Livengood makes good on second chance
Justin Livengood had been away from the game three years when Patrick Koontz invited his friend and former teammate to watch him play in Chapel Hill.
Livengood became a household name in the area over the course of four years playing baseball at Ledford High School. After a successful career with the Panthers, he decided he needed time away from the game to enjoy life away from home for the first time.
Attending Cape Fear Community College, the former Ledford hurler said he wanted to focus on how to "be a student and have a good time." Although he says he doesn't regret not playing immediately after graduating high school, Livengood admits to being more than a little nervous when he explained the rationale behind his decision.
"It was one of the hardest things I've had to do," he said of telling parents, grandparents, coaches and teammates that he was quitting baseball. "As an 18-year-old kid, I knew it would have been wasting my time and the time of any coach I'd play for, as well as the players."
Three years later, he stood in a precarious position as a young man struggling to make sense of a longing for a scene he had mostly tried to avoid. Knowing he still possessed gifts lying dormant since his playing days, Livengood now admits he attempted to keep his mind off baseball and pitching in order not to remind himself of what could have been.
"I didn't want to go watch it, because it was hard to see those guys out there,” Livengood said. “I kind of think in the back of my mind I knew I wanted to play."
Finally allowing himself to be a part of the crowd since about 1,000 days had passed, he could not quite get comfortable sitting in the stands. The game between the University of North Carolina and Koontz's UNC Asheville team was the first Livengood had attended since walking off the mound for what he thought would be the last time.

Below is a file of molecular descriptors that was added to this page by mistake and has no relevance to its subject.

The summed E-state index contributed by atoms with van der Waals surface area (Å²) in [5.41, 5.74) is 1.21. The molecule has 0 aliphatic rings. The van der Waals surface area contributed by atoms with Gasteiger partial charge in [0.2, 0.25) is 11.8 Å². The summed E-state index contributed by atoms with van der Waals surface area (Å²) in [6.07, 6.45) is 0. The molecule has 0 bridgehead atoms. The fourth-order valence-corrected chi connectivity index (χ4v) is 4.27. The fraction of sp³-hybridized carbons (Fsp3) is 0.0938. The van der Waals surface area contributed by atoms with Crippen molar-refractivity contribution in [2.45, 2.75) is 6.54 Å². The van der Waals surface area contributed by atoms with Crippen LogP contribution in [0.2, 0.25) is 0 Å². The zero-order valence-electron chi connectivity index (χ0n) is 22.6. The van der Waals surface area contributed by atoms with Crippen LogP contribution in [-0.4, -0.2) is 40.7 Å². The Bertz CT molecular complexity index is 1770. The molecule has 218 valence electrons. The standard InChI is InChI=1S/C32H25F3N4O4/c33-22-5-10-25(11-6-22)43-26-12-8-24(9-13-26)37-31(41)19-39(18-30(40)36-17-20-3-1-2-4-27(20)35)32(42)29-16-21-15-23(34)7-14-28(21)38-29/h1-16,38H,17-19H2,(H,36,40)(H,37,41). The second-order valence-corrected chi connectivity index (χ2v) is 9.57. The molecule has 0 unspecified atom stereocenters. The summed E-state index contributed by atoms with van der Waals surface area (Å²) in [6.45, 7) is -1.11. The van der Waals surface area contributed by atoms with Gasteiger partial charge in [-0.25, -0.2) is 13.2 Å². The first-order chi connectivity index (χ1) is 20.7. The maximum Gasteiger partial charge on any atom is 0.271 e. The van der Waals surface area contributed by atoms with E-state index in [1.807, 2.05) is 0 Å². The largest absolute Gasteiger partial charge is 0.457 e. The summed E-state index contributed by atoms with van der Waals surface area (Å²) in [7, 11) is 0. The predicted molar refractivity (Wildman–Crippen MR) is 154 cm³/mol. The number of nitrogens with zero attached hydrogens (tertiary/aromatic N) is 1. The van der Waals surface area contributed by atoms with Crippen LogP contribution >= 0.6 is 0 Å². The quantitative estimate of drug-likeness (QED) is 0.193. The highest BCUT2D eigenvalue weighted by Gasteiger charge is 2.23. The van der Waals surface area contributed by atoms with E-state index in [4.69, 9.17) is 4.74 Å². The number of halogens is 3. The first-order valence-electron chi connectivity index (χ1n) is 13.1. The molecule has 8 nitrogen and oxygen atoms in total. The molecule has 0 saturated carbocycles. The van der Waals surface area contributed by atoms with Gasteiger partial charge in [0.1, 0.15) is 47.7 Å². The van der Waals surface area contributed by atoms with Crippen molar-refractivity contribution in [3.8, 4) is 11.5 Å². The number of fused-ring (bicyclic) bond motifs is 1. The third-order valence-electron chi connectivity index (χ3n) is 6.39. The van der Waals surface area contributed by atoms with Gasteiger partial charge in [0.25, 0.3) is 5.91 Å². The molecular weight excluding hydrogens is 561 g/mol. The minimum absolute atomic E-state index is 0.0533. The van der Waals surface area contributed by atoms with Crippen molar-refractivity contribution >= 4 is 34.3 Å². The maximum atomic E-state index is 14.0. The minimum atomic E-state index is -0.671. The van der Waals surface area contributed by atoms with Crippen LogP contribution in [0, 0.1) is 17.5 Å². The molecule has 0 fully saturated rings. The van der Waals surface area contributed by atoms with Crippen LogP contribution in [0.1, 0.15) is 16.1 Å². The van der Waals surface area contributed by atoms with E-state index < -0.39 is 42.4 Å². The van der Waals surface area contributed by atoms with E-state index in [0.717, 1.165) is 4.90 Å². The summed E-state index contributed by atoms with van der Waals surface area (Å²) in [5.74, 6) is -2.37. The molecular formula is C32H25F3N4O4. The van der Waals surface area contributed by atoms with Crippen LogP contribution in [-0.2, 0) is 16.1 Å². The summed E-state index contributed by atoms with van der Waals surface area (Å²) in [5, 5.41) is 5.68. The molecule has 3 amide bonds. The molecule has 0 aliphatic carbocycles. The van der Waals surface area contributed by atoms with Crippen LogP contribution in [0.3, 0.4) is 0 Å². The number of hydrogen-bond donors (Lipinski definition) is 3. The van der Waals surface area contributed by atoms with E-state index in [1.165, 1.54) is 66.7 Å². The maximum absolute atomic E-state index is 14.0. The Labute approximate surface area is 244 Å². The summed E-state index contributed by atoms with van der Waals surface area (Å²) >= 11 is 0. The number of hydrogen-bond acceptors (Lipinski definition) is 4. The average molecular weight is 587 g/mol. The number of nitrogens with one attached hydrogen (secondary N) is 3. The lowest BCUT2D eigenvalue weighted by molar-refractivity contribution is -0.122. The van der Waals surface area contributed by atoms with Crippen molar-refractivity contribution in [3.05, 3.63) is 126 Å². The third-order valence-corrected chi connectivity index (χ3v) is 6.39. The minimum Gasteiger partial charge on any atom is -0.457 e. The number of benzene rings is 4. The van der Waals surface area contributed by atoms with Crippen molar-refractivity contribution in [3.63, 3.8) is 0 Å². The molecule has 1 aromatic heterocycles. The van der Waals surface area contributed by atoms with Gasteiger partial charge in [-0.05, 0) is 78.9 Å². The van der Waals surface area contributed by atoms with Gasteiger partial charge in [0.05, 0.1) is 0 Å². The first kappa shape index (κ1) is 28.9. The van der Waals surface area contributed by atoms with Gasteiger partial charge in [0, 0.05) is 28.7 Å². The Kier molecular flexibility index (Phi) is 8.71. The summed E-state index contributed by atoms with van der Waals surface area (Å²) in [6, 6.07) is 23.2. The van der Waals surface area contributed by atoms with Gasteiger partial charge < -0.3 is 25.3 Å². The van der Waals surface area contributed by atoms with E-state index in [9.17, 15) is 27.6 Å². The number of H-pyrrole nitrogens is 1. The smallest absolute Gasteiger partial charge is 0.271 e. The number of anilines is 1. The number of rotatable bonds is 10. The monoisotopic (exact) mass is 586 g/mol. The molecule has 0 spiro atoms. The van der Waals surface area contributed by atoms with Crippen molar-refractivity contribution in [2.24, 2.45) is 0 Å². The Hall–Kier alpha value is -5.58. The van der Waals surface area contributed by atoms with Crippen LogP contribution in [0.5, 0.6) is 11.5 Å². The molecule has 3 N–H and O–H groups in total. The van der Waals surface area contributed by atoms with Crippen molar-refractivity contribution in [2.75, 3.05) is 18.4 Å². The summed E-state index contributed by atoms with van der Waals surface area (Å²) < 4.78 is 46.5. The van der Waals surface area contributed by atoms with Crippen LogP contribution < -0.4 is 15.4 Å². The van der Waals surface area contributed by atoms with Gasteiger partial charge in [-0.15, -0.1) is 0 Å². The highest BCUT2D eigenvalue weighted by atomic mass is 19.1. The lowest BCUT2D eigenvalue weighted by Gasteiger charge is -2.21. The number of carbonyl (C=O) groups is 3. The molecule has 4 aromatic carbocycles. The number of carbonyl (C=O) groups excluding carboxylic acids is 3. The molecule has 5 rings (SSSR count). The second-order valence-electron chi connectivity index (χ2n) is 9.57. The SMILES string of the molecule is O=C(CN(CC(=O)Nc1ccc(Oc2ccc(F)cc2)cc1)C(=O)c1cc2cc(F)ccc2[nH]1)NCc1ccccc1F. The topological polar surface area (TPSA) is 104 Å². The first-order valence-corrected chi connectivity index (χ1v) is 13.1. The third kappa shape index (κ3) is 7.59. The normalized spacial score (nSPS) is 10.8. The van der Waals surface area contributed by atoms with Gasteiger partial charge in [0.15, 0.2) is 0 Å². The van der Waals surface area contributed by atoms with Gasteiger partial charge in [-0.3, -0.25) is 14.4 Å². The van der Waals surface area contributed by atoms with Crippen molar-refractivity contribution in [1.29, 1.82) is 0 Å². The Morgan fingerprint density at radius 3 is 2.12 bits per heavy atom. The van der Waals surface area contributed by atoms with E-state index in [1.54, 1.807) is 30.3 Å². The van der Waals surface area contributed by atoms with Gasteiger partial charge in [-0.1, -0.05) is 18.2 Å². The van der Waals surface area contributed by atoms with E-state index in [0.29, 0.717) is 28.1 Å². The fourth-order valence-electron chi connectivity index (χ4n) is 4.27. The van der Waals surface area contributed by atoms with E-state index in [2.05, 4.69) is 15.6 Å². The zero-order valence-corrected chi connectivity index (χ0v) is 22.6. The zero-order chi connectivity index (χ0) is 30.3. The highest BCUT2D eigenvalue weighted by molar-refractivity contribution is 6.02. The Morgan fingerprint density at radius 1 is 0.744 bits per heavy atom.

"I told him to come to the UNC game my junior season in 2011," Koontz said. "I saw other guys in competition, and I asked him, 'Why aren't you playing?' You're just as good, if not better than all these guys out here."
Before the game, Koontz kidded with Livengood that he would hit a home run for him during the game. In his first at-bat, he cranked one over the fence. As it turns out, Koontz wasn't done. He homered again later in the contest.
"By that point, he had chills. He said he wanted to play again," said Koontz. "He took three years off and he's touching 95 on the gun. How do you do that? He's got a lot of God-given ability and he works for everything he has. That's what I respect most about him."
It was Livengood's willingness to put forth maximum effort that has him in the midst of a second NCAA Regional this weekend in Charlottesville, Va. After parting ways with Koontz that day, he was determined to play again and he trained daily to get back into playing shape.
Pounds melted away and his improved conditioning allowed the svelte Livengood — who now stands at 210 pounds — to throw better than ever before. A tryout with the UNC Wilmington coaching staff landed him a spot on the roster.
Seahawks coach Mark Scalf used Livengood sparingly last season, but quietly noted his young pitcher's progress. Livengood only pitched eight innings in 2012, but none were larger than the 2 1/3 scoreless innings he pitched against Delaware in the Colonial Athletic Association championship game. That outing helped earn him the confidence of Wilmington's coaching staff, which has made him a staple at the back end of the bullpen.
In 32 2/3 innings this season, he sports a 1.93 ERA with 47 strikeouts.
"Last year, the coaches gave me a chance," Livengood said. "There was never once a time I was bitter (about the workload). I was just so happy to be apart of something bigger than me. In high school, I was one of the main guys and if I had a bad game, it affected the team. This time, it was just nice to get my bearings back."
Not only did he make it all the way back to a Division I roster, but is now a pivotal player for the Seahawks, which are attempting to advance to a Super Regional for the first time in school history. After bagging the conference championship last year, Wilmington was eliminated from the Raleigh regional by N.C. State, a taste Livengood and his teammates hope to wipe away this weekend.
"I wouldn't trade the last two years of my life in baseball for anything," Livengood said. "Two years ago, I was working in a marina, and now I'm getting ready to get on a bus to play in another regional. It's unreal. Everyday I wake up I thank God I have the opportunity to put on a baseball uniform. It's a blessing."
Staff Writer Daniel Kennedy can be reached at 888-3575, or firstname.lastname@example.org.